In the laboratory, the lowest tested salinity of 9 led to a complete arrest of larval development and 100 % mortality within a few hours, whereas a salinity of 12 was tolerated by the sea star larvae for at least a short period of time (~5 days). Compared with A. rubens populations of the White Sea (S = 22–26) and the Barents Sea (S = 32–34), Kiel Fjord specimens tolerate lower salinities (S ≥ 14) (Saranchova and Flyachinskaya 2001; Sarantchova 2001). Although larvae of the salinity 12 treatment fed on Rhodomonas, their development was arrested in the bipinnaria stage. Either digestion was not accomplished or ion regulatory capacities failed to maintain intracellular ion and osmolyte homeostasis. Although sea stars are osmoconformers, they need to maintain a controlled intracellular inorganic ion composition, e.g. high [K+] and low [Na+] (Diehl 1986). As a response to short-term hypo-osmotic stress, concentrations of inorganic ions and organic osmolytes decrease (Diehl and Lawrence 1985). Following the short-term response, intracellular ion concentrations, in particular [K+], are restored to enable proper functioning of cellular, physiological processes (Diehl and Lawrence 1985). Due to the high trans-membrane transport activity, osmolaric adjustment is an energy-intensive process (Binyon 1972; Ellington and Lawrence 1974; Diehl 1986). Larvae of the salinity 12 treatment either lacked the required energy reserves to accomplish intracellular homeostasis, or the ion regulatory epithelia were not yet fully developed. In the latter case, disturbances of intracellular homeostasis may have led to lethal malformations. In contrast, larvae of the salinity 15 and 18 treatments successfully completed all developmental stages and metamorphosed into the benthic juvenile.

Sarantchova (2001) investigated population differences in salinity tolerance for different ontogenetic stages of Asterias rubens of the White Sea and the Barents Sea and observed a higher tolerance towards lower salinities in the White Sea population, which is naturally exposed to lower salinities. The offspring of Barents Sea animals which had been acclimated to the lower White Sea salinity (S = 24–26) showed survival rates similar to animals of the White Sea population (Sarantchova 2001). Obviously, a long-term acclimation to relative low salinities can increase the salinity tolerance at least in sea stars of the Barents Sea population.

Fertilization is regarded a very sensitive phase in the development of invertebrates, and the salinity tolerance has been reported to change during the early ontogeny by broadening in later larval stages of A. rubens (Saranchova and Flyachinskaya 2001; Sarantchova 2001; Kurihara 2008). In consistence with these findings, higher abundances of sea star larvae were observed in our study on A. rubens in the Kiel Fjord when the salinity over the spawning and fertilization period was high and constant.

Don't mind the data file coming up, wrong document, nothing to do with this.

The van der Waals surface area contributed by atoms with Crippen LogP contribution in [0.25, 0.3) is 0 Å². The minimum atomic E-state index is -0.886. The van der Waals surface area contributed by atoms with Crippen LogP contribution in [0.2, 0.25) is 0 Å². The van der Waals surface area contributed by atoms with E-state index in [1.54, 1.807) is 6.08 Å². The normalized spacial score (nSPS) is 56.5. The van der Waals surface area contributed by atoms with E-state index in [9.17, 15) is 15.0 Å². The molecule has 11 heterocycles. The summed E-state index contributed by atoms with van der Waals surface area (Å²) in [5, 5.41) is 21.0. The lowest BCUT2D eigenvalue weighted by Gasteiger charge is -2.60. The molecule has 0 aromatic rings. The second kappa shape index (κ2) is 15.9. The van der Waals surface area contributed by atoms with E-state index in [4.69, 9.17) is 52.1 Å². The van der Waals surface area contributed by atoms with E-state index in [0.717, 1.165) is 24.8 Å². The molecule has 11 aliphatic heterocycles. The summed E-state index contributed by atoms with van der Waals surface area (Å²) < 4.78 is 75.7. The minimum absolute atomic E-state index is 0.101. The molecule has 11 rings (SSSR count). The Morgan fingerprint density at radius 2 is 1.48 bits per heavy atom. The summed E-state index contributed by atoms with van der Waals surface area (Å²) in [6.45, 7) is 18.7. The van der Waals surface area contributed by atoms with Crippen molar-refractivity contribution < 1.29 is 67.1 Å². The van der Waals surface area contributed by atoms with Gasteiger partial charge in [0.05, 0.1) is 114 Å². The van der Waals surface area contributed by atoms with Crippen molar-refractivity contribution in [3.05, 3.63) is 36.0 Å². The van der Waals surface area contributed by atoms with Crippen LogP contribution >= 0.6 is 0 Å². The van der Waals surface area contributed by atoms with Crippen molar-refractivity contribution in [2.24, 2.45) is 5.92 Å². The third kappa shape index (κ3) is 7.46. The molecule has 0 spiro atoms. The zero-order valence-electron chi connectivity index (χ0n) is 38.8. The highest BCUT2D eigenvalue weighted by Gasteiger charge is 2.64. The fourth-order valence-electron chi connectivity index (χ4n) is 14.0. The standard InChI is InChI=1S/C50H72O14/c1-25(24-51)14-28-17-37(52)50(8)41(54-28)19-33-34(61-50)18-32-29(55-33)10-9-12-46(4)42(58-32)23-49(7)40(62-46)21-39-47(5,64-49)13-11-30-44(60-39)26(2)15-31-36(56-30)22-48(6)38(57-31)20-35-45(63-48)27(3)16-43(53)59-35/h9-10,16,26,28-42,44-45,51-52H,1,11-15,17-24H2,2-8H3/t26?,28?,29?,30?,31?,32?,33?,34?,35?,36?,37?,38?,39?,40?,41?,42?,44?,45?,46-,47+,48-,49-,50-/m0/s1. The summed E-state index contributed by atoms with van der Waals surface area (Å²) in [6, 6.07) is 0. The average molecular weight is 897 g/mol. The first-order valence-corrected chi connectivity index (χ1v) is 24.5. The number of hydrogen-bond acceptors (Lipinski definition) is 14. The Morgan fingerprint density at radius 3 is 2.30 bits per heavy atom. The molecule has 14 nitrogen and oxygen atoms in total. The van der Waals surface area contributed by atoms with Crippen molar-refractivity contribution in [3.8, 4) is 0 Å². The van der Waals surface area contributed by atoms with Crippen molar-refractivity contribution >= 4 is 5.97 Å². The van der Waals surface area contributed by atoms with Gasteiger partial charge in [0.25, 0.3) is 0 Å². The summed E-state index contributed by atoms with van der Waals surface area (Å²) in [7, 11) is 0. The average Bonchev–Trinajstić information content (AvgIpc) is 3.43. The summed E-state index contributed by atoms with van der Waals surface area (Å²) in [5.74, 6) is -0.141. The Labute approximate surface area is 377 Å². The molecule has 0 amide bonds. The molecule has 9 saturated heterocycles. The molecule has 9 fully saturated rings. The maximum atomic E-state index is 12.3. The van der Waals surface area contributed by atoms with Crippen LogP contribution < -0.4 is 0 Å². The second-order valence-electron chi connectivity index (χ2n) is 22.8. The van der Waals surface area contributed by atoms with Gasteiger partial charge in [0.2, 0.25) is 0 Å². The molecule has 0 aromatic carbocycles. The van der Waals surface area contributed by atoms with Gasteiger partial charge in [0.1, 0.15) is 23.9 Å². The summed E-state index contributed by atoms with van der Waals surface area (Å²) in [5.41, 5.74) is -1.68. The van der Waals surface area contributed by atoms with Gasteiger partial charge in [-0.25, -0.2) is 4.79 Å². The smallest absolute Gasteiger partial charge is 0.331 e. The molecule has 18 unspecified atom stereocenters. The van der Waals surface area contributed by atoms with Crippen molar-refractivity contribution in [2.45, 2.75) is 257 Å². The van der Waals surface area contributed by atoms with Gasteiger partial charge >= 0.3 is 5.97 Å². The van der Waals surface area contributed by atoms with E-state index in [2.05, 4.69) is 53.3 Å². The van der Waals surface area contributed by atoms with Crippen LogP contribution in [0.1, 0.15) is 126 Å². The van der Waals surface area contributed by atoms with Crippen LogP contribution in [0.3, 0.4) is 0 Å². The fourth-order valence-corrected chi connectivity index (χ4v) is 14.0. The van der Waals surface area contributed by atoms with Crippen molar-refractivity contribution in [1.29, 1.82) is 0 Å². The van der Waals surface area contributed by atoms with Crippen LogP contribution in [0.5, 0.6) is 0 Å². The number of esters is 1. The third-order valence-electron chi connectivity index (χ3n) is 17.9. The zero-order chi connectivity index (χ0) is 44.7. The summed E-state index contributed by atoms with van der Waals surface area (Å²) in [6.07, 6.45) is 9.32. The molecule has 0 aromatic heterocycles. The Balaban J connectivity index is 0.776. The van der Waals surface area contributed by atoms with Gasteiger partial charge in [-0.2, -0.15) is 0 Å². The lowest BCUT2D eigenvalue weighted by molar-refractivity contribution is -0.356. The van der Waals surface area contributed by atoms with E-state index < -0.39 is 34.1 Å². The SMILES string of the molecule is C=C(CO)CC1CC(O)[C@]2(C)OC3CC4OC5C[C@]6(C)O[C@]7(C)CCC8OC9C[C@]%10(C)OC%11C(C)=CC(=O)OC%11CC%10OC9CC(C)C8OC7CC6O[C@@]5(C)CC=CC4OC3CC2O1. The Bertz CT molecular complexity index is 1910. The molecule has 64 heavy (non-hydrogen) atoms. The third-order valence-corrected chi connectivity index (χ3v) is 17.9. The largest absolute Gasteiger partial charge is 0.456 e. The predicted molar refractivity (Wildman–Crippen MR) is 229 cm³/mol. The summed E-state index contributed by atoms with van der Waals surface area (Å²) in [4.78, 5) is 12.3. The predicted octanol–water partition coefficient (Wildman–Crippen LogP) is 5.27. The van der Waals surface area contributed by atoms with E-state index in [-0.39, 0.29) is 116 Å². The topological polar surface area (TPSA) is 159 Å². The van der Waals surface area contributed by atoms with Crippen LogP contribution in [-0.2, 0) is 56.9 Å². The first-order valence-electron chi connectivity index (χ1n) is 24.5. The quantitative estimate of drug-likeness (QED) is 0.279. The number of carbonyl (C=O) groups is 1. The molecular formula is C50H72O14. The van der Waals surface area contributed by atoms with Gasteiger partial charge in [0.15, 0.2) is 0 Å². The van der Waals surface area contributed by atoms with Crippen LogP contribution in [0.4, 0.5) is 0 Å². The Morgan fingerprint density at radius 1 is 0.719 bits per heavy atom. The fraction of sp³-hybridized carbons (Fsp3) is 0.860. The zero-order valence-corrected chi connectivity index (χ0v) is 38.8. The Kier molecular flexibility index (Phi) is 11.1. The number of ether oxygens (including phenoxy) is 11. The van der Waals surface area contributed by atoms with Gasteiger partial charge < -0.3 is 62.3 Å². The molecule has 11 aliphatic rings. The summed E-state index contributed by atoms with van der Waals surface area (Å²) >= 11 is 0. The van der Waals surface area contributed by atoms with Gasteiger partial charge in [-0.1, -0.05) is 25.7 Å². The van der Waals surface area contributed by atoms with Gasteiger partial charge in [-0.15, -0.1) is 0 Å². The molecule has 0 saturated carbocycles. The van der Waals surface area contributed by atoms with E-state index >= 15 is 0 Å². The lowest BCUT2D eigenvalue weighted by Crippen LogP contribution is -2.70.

Complete larval development could be achieved at salinities 15 and 18. In our laboratory experiment, a salinity of 14 was chosen for fertilization which corresponded to the conditions in Kiel Fjord on the same day (14.4). In Kiel Fjord, both strong seasonal fluctuations as well as inter-annual variations in salinity are encountered. The records for the 5 years studied showed salinity values between 10 and higher than 20 (Figs. 3, 4). At the beginning of the spawning time in 2009, salinity did not fall below 14.5. This year was characterized by both a relatively high mean salinity and a low variation in salinity values over the period of reproduction and early larval development. In all other years investigated, salinities were lower and more variable. As we observed high abundances of larvae and successful settlement only in 2009, we conclude that 2009 was a year of exceptionally favourable conditions for the reproduction of A. rubens in Kiel Fjord. The obtained results from laboratory and field studies suggest that the Kiel Fjord sea star population is self-sustainable under stable and relatively high salinity. However, when the salinity dropped below a critical threshold for an extended time during the sensitive spawning period, no or only few larvae reached the bipinnaria stage. According to the available settlement panel data from 2005 to 2010, significant recruitment occurred only in 2009. The low abundance of larvae in 2010 may be explained by a drift of older, more tolerant larval stages into the Fjord.

In contrast to the pelagic larvae, settled juvenile sea stars tolerated all salinity treatments (9, 12, 15 and 18) in the laboratory for at least 6 weeks, demonstrating a wider salinity tolerance range of metamorphosed ontogenetic stages.

According to future climate change scenarios, increasing precipitation and river run-off in the drainage area of the western Baltic Sea will probably reduce the salinity by up to 2 units (Helcom 2007; Graewe et al. 2013). Since salinity levels in Kiel Fjord already prevent reproduction of sea stars in most years, we can expect that fewer years will be suitable to facilitate a significant autochthonous recruitment of A. rubens in the future. Whereas Kiel Fjord sea stars may not be able to reproduce, a partial compensation is expected by allochthonous larval supply. However, a lower number of sea stars in this area may have strong repercussions on the benthic ecosystem (Nauen 1978; Enderlein and Wahl 2004). Other stressors that will concomitantly increase pressure on marine organisms, such as warming and ocean acidification (e.g. Appelhans et al. 2012), might additionally impact the fitness of A. rubens in the area.

Notes

Declarations

Acknowledgments

The authors thank Helgi Mempel, Michael Donner, Jesco Peschutter, Luise Töpfer and Matthias Paulsen for supplying the weekly salinity data and Hans-Harald Hinrichsen for processing these data. Further, we thank Martin Wahl and Renate Schütt for providing data on settlement success on settlement panels and Ulrike Panknin for Rhodomonas culturing efforts.

Authors’ Affiliations

(1)
Marine Ecology, GEOMAR Helmholtz Centre for Ocean Research Kiel